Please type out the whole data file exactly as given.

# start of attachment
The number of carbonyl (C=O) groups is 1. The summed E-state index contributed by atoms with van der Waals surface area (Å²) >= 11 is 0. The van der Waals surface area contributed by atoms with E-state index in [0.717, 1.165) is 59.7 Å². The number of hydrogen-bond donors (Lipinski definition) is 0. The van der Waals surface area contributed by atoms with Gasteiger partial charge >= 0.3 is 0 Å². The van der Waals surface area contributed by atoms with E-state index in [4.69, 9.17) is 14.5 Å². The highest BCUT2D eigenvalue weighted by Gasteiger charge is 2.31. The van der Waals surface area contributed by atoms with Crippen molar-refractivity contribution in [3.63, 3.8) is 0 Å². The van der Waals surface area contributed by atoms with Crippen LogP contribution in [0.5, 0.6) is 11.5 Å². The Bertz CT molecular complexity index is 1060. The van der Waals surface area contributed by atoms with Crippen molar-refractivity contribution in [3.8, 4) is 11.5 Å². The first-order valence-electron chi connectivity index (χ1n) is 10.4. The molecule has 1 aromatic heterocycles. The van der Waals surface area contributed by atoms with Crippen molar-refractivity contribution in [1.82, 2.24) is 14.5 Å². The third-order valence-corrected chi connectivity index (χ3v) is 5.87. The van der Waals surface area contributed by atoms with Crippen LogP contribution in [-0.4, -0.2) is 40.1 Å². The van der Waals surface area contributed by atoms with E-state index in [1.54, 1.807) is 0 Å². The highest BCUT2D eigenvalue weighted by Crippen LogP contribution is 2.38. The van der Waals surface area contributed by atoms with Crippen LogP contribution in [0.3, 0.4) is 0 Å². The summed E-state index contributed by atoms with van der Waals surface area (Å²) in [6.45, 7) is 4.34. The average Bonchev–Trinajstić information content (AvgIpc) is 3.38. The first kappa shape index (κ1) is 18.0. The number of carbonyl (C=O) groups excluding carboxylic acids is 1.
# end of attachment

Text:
The number of carbonyl (C=O) groups is 1. The summed E-state index contributed by atoms with van der Waals surface area (Å²) >= 11 is 0. The van der Waals surface area contributed by atoms with E-state index in [0.717, 1.165) is 59.7 Å². The number of hydrogen-bond donors (Lipinski definition) is 0. The van der Waals surface area contributed by atoms with Gasteiger partial charge >= 0.3 is 0 Å². The van der Waals surface area contributed by atoms with E-state index in [4.69, 9.17) is 14.5 Å². The highest BCUT2D eigenvalue weighted by Gasteiger charge is 2.31. The van der Waals surface area contributed by atoms with Crippen molar-refractivity contribution in [3.63, 3.8) is 0 Å². The van der Waals surface area contributed by atoms with Crippen LogP contribution in [0.5, 0.6) is 11.5 Å². The Bertz CT molecular complexity index is 1060. The van der Waals surface area contributed by atoms with Crippen molar-refractivity contribution in [3.8, 4) is 11.5 Å². The first-order valence-electron chi connectivity index (χ1n) is 10.4. The molecule has 1 aromatic heterocycles. The van der Waals surface area contributed by atoms with Crippen molar-refractivity contribution in [1.82, 2.24) is 14.5 Å². The third-order valence-corrected chi connectivity index (χ3v) is 5.87. The van der Waals surface area contributed by atoms with Crippen LogP contribution in [-0.4, -0.2) is 40.1 Å². The van der Waals surface area contributed by atoms with E-state index in [1.54, 1.807) is 0 Å². The highest BCUT2D eigenvalue weighted by Crippen LogP contribution is 2.38. The van der Waals surface area contributed by atoms with Crippen LogP contribution in [0.3, 0.4) is 0 Å². The summed E-state index contributed by atoms with van der Waals surface area (Å²) in [6.45, 7) is 4.34. The average Bonchev–Trinajstić information content (AvgIpc) is 3.38. The first kappa shape index (κ1) is 18.0. The number of carbonyl (C=O) groups excluding carboxylic acids is 1.